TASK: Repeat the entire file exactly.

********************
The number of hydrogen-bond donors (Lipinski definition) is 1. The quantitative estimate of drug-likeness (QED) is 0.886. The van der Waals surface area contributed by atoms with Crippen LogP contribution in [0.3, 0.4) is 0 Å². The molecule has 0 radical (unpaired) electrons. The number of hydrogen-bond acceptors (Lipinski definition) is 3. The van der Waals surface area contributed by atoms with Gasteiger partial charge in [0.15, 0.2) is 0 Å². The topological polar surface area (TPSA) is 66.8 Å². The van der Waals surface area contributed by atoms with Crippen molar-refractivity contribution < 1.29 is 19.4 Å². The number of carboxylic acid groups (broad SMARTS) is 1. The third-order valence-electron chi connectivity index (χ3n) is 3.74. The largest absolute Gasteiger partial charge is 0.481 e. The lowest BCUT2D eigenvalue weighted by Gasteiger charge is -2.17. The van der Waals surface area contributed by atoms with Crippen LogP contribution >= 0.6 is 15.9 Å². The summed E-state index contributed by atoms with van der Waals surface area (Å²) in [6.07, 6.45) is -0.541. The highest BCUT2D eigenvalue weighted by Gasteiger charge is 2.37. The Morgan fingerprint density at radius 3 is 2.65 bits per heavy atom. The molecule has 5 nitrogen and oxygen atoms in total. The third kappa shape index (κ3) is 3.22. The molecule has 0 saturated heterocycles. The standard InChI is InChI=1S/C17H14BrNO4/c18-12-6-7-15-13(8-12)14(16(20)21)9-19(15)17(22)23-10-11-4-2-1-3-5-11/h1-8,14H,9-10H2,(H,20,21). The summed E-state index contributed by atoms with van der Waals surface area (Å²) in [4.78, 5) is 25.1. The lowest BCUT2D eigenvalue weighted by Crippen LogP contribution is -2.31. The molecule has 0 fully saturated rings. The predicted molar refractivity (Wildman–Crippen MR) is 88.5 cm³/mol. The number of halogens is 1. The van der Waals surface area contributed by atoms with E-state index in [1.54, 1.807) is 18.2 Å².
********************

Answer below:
The number of hydrogen-bond donors (Lipinski definition) is 1. The quantitative estimate of drug-likeness (QED) is 0.886. The van der Waals surface area contributed by atoms with Crippen LogP contribution in [0.3, 0.4) is 0 Å². The molecule has 0 radical (unpaired) electrons. The number of hydrogen-bond acceptors (Lipinski definition) is 3. The van der Waals surface area contributed by atoms with Gasteiger partial charge in [0.15, 0.2) is 0 Å². The topological polar surface area (TPSA) is 66.8 Å². The van der Waals surface area contributed by atoms with Crippen molar-refractivity contribution < 1.29 is 19.4 Å². The number of carboxylic acid groups (broad SMARTS) is 1. The third-order valence-electron chi connectivity index (χ3n) is 3.74. The largest absolute Gasteiger partial charge is 0.481 e. The lowest BCUT2D eigenvalue weighted by Gasteiger charge is -2.17. The van der Waals surface area contributed by atoms with Crippen LogP contribution >= 0.6 is 15.9 Å². The summed E-state index contributed by atoms with van der Waals surface area (Å²) in [6.07, 6.45) is -0.541. The highest BCUT2D eigenvalue weighted by Gasteiger charge is 2.37. The Morgan fingerprint density at radius 3 is 2.65 bits per heavy atom. The molecule has 5 nitrogen and oxygen atoms in total. The third kappa shape index (κ3) is 3.22. The molecule has 0 saturated heterocycles. The standard InChI is InChI=1S/C17H14BrNO4/c18-12-6-7-15-13(8-12)14(16(20)21)9-19(15)17(22)23-10-11-4-2-1-3-5-11/h1-8,14H,9-10H2,(H,20,21). The summed E-state index contributed by atoms with van der Waals surface area (Å²) in [4.78, 5) is 25.1. The lowest BCUT2D eigenvalue weighted by Crippen LogP contribution is -2.31. The molecule has 0 fully saturated rings. The predicted molar refractivity (Wildman–Crippen MR) is 88.5 cm³/mol. The number of halogens is 1. The van der Waals surface area contributed by atoms with E-state index in [1.54, 1.807) is 18.2 Å².